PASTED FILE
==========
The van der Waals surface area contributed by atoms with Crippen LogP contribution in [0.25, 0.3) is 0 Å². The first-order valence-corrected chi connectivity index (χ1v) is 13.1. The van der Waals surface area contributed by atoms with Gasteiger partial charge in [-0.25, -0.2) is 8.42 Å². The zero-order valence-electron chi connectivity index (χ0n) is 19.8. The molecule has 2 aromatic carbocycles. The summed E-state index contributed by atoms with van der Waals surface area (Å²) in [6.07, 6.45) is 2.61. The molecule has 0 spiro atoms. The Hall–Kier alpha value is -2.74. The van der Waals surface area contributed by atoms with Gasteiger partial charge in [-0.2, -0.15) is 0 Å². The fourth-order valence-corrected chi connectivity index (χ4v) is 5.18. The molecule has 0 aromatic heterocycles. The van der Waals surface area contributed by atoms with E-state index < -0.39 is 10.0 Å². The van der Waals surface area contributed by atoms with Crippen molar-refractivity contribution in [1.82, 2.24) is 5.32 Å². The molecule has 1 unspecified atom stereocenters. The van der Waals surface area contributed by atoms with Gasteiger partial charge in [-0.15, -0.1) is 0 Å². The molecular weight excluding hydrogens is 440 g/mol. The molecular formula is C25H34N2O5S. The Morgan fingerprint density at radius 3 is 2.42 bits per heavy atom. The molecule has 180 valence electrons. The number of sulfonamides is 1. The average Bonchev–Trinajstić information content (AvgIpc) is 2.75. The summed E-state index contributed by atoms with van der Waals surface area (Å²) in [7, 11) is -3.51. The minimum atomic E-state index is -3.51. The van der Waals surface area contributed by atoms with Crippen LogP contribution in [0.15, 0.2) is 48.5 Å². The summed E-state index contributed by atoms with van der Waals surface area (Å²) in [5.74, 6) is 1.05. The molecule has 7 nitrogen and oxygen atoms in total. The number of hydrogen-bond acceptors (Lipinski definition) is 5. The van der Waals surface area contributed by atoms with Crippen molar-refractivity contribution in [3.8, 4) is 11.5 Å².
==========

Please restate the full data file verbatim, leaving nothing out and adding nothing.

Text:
The van der Waals surface area contributed by atoms with Crippen LogP contribution in [0.25, 0.3) is 0 Å². The first-order valence-corrected chi connectivity index (χ1v) is 13.1. The van der Waals surface area contributed by atoms with Gasteiger partial charge in [-0.25, -0.2) is 8.42 Å². The zero-order valence-electron chi connectivity index (χ0n) is 19.8. The molecule has 2 aromatic carbocycles. The summed E-state index contributed by atoms with van der Waals surface area (Å²) in [6.07, 6.45) is 2.61. The molecule has 0 spiro atoms. The Hall–Kier alpha value is -2.74. The van der Waals surface area contributed by atoms with Gasteiger partial charge in [-0.2, -0.15) is 0 Å². The fourth-order valence-corrected chi connectivity index (χ4v) is 5.18. The molecule has 0 aromatic heterocycles. The van der Waals surface area contributed by atoms with E-state index < -0.39 is 10.0 Å². The van der Waals surface area contributed by atoms with Crippen molar-refractivity contribution in [1.82, 2.24) is 5.32 Å². The molecule has 1 unspecified atom stereocenters. The van der Waals surface area contributed by atoms with Gasteiger partial charge in [-0.15, -0.1) is 0 Å². The molecular weight excluding hydrogens is 440 g/mol. The molecular formula is C25H34N2O5S. The Morgan fingerprint density at radius 3 is 2.42 bits per heavy atom. The molecule has 180 valence electrons. The number of sulfonamides is 1. The average Bonchev–Trinajstić information content (AvgIpc) is 2.75. The summed E-state index contributed by atoms with van der Waals surface area (Å²) in [7, 11) is -3.51. The minimum atomic E-state index is -3.51. The van der Waals surface area contributed by atoms with Crippen LogP contribution in [0.15, 0.2) is 48.5 Å². The summed E-state index contributed by atoms with van der Waals surface area (Å²) in [5.74, 6) is 1.05. The molecule has 7 nitrogen and oxygen atoms in total. The number of hydrogen-bond acceptors (Lipinski definition) is 5. The van der Waals surface area contributed by atoms with Crippen molar-refractivity contribution in [3.8, 4) is 11.5 Å².